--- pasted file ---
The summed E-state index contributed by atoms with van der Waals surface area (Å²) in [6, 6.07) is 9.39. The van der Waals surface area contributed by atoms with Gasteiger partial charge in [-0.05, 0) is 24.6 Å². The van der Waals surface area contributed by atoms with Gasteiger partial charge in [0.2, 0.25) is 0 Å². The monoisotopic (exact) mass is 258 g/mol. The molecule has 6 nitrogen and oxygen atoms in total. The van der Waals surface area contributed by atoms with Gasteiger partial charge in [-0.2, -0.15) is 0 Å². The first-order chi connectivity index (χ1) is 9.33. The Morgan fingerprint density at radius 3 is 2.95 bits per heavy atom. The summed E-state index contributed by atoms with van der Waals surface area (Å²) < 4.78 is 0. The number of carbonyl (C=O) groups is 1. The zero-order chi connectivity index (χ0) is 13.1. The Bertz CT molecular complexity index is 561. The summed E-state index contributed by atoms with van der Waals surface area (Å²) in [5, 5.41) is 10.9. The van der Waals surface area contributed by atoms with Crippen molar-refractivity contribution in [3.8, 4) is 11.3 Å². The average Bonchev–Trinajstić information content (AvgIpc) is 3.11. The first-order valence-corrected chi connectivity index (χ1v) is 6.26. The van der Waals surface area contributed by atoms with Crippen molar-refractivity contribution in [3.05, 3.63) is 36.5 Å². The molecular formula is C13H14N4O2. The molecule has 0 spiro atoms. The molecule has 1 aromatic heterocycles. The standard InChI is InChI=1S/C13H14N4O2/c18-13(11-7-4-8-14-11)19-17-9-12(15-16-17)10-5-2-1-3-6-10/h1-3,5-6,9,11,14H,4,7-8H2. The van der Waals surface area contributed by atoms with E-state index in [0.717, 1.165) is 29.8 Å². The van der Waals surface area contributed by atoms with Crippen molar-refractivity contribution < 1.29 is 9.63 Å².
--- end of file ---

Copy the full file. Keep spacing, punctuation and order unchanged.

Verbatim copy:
The summed E-state index contributed by atoms with van der Waals surface area (Å²) in [6, 6.07) is 9.39. The van der Waals surface area contributed by atoms with Gasteiger partial charge in [-0.05, 0) is 24.6 Å². The van der Waals surface area contributed by atoms with Gasteiger partial charge in [0.2, 0.25) is 0 Å². The monoisotopic (exact) mass is 258 g/mol. The molecule has 6 nitrogen and oxygen atoms in total. The van der Waals surface area contributed by atoms with Gasteiger partial charge in [-0.2, -0.15) is 0 Å². The first-order chi connectivity index (χ1) is 9.33. The Morgan fingerprint density at radius 3 is 2.95 bits per heavy atom. The summed E-state index contributed by atoms with van der Waals surface area (Å²) < 4.78 is 0. The number of carbonyl (C=O) groups is 1. The zero-order chi connectivity index (χ0) is 13.1. The Bertz CT molecular complexity index is 561. The summed E-state index contributed by atoms with van der Waals surface area (Å²) in [5, 5.41) is 10.9. The van der Waals surface area contributed by atoms with Crippen molar-refractivity contribution in [3.8, 4) is 11.3 Å². The average Bonchev–Trinajstić information content (AvgIpc) is 3.11. The first-order valence-corrected chi connectivity index (χ1v) is 6.26. The van der Waals surface area contributed by atoms with Crippen molar-refractivity contribution in [3.05, 3.63) is 36.5 Å². The molecular formula is C13H14N4O2. The molecule has 0 spiro atoms. The molecule has 1 aromatic heterocycles. The standard InChI is InChI=1S/C13H14N4O2/c18-13(11-7-4-8-14-11)19-17-9-12(15-16-17)10-5-2-1-3-6-10/h1-3,5-6,9,11,14H,4,7-8H2. The van der Waals surface area contributed by atoms with E-state index in [0.717, 1.165) is 29.8 Å². The van der Waals surface area contributed by atoms with Crippen molar-refractivity contribution < 1.29 is 9.63 Å².